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Busting financial myths about retirement savings

MYTHS BUSTEDWe all know we should be saving for retirement, but from that baseline, myriad variables exist. How much in savings is enough? What role does Social Security play in your overall financial picture? At what age should you retire?

What you don’t know about building wealth and saving for retirement might surprise you. There are a lot of misconceptions floating around out there. Here are some common myths about retirement strategies and the reality behind them.

Myth: I’ll need 80 percent of my current income in retirement.

Reality: This figure varies from person to person based on spending habits, debt and other factors. Do you own your home outright or do you still have a mortgage? What do you want your lifestyle to be like? Hint: Estimate high. The more you can save for retirement the better your golden years will be.

Myth: Social Security will cover my expenses when I retire.

Reality: The amount of Social Security you’ll receive is based on your income, but it's nowhere near as much as your income. Earning $60,000 per year now? Expect $2,096 per month from Uncle Sam when you retire. Unless you're prepared to live on that, you need individual savings, too.

Myth: I’ll start getting Social Security at age 62.

Reality: You can, but you should delay. The amount you’ll receive each month if you retire at age 70 is 76 percent more than the amount you’ll receive if you start at age 62.

Myth: When I retire, I should take my money out of the stock market.

Reality: Stocks allow for potential growth while you are in retirement. Just make sure you have a diversified portfolio consisting of cash, fixed income and equities. Asset allocation and diversification won't ensure a profit or prevent a loss in a declining market, but the strategies can help mitigate risk and volatility.

Myth: I just entered the workforce. I don’t need to start saving now.

Reality: It pays off big to start early. People who start saving at 25 can accumulate twice the savings of someone starting at 35.

Myth: Beyond contributing to my 401(k), there's not much else I can do to save for retirement.

Reality: A savvy financial adviser can help you explore tax options like the saver's credit, which is worth between 10 and 50 percent of the amount you contribute to your 401(k).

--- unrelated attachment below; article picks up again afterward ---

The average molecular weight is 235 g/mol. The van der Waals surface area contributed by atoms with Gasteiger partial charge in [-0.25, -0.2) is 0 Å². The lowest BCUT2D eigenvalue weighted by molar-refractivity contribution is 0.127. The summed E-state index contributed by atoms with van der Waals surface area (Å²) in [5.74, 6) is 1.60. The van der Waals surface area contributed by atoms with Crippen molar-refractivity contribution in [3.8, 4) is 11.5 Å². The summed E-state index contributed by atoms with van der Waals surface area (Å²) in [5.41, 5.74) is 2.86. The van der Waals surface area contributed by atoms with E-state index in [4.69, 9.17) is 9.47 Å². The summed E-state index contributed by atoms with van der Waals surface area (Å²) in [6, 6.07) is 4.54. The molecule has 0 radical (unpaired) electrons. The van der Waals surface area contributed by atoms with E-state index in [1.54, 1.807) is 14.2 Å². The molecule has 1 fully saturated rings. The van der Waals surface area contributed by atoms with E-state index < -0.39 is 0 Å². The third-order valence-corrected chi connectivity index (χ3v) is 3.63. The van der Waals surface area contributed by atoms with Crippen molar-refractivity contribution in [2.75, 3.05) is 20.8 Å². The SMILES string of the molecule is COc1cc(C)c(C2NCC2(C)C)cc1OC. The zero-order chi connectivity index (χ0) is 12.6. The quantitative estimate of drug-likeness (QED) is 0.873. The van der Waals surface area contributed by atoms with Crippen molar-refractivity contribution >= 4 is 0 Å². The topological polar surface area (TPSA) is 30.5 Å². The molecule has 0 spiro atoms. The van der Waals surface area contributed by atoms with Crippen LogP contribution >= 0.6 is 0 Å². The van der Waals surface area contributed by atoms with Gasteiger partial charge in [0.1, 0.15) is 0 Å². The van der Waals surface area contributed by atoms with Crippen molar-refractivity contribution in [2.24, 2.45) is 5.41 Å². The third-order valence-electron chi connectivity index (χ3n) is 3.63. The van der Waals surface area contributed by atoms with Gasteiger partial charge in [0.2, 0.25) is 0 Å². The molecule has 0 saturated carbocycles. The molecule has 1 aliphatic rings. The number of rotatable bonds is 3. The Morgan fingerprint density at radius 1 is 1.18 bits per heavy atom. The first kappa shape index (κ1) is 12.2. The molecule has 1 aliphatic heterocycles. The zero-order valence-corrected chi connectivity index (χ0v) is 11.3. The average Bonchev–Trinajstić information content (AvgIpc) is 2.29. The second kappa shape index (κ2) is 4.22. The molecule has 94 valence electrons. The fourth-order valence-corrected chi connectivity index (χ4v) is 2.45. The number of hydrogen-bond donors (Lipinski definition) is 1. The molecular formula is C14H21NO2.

Myth: My spouse has a solid 401(k) or IRA. We’re all set.

Reality: The two Ds can mess with this plan: death and divorce. Make sure your spouse names you, not your kids, as the primary beneficiary in case of his or her death. And divorce? If you don’t have your own savings, you could be out in the cold.

Myth: I’ll keep working during retirement.

Reality: Studies show 74 percent of people plan to work after retirement, and that's great, but there's no guarantee that income will keep coming in. Why? Health, family and employer concerns. That's why having a solid amount of savings in your 401(k) or IRA is crucial.

Myth: I should only contribute what the company will match in my 401(k).

Reality: Experts say you should be contributing up to 15 percent of your salary to your 401(k). Companies won’t usually match that much. Be smart and contribute the max. Your future self will thank you.

Myth: I’m 55 and haven’t saved much. Why bother? It’s too late for me.

Reality: Almost half of U.S. workers ages 45-55 have less than $10,000 saved. But it’s not too late! You can still enjoy retirement. You can add more to your Roth IRA or 401(k) the older you are. Pay off existing debt (except your home), and start investing 15 percent of your income now!

Working with a financial planner will ensure you have a solid foundation as you head into retirement. At Harbor West Wealth Management, we're here to help with integrated financial planning that helps you reach your financial goals.

This information is provided for general purposes and is subject to change without notice. Every effort has been made to compile this material from reliable sources; however no warranty can be made as to its accuracy or completeness. Before acting on any of the information, please consult your Financial Advisor for individual financial advice based on your personal circumstances.

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Five Financial Facts to be Aware of Before Your Divorce